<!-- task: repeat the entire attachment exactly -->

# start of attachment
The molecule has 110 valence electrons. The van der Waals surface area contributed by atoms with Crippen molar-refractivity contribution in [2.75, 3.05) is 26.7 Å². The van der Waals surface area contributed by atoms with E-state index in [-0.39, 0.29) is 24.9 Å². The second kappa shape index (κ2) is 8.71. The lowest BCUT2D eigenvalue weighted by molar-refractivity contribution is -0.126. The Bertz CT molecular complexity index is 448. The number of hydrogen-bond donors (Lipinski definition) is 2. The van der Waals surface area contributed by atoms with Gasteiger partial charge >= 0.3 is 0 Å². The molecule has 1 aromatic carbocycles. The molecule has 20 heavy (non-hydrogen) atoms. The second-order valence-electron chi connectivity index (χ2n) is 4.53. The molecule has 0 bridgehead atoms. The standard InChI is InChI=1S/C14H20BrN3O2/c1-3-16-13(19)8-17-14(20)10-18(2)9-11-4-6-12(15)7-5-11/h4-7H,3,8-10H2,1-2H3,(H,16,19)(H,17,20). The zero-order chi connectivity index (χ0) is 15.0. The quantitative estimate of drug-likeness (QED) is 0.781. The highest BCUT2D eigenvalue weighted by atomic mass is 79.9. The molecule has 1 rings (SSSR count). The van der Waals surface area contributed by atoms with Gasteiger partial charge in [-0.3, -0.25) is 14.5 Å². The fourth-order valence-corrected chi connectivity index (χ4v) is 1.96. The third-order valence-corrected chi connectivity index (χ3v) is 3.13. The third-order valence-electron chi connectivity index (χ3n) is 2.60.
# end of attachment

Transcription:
The molecule has 110 valence electrons. The van der Waals surface area contributed by atoms with Crippen molar-refractivity contribution in [2.75, 3.05) is 26.7 Å². The van der Waals surface area contributed by atoms with E-state index in [-0.39, 0.29) is 24.9 Å². The second kappa shape index (κ2) is 8.71. The lowest BCUT2D eigenvalue weighted by molar-refractivity contribution is -0.126. The Bertz CT molecular complexity index is 448. The number of hydrogen-bond donors (Lipinski definition) is 2. The van der Waals surface area contributed by atoms with Gasteiger partial charge >= 0.3 is 0 Å². The molecule has 1 aromatic carbocycles. The molecule has 20 heavy (non-hydrogen) atoms. The second-order valence-electron chi connectivity index (χ2n) is 4.53. The molecule has 0 bridgehead atoms. The standard InChI is InChI=1S/C14H20BrN3O2/c1-3-16-13(19)8-17-14(20)10-18(2)9-11-4-6-12(15)7-5-11/h4-7H,3,8-10H2,1-2H3,(H,16,19)(H,17,20). The zero-order chi connectivity index (χ0) is 15.0. The quantitative estimate of drug-likeness (QED) is 0.781. The highest BCUT2D eigenvalue weighted by atomic mass is 79.9. The molecule has 1 rings (SSSR count). The van der Waals surface area contributed by atoms with Gasteiger partial charge in [-0.3, -0.25) is 14.5 Å². The fourth-order valence-corrected chi connectivity index (χ4v) is 1.96. The third-order valence-corrected chi connectivity index (χ3v) is 3.13. The third-order valence-electron chi connectivity index (χ3n) is 2.60.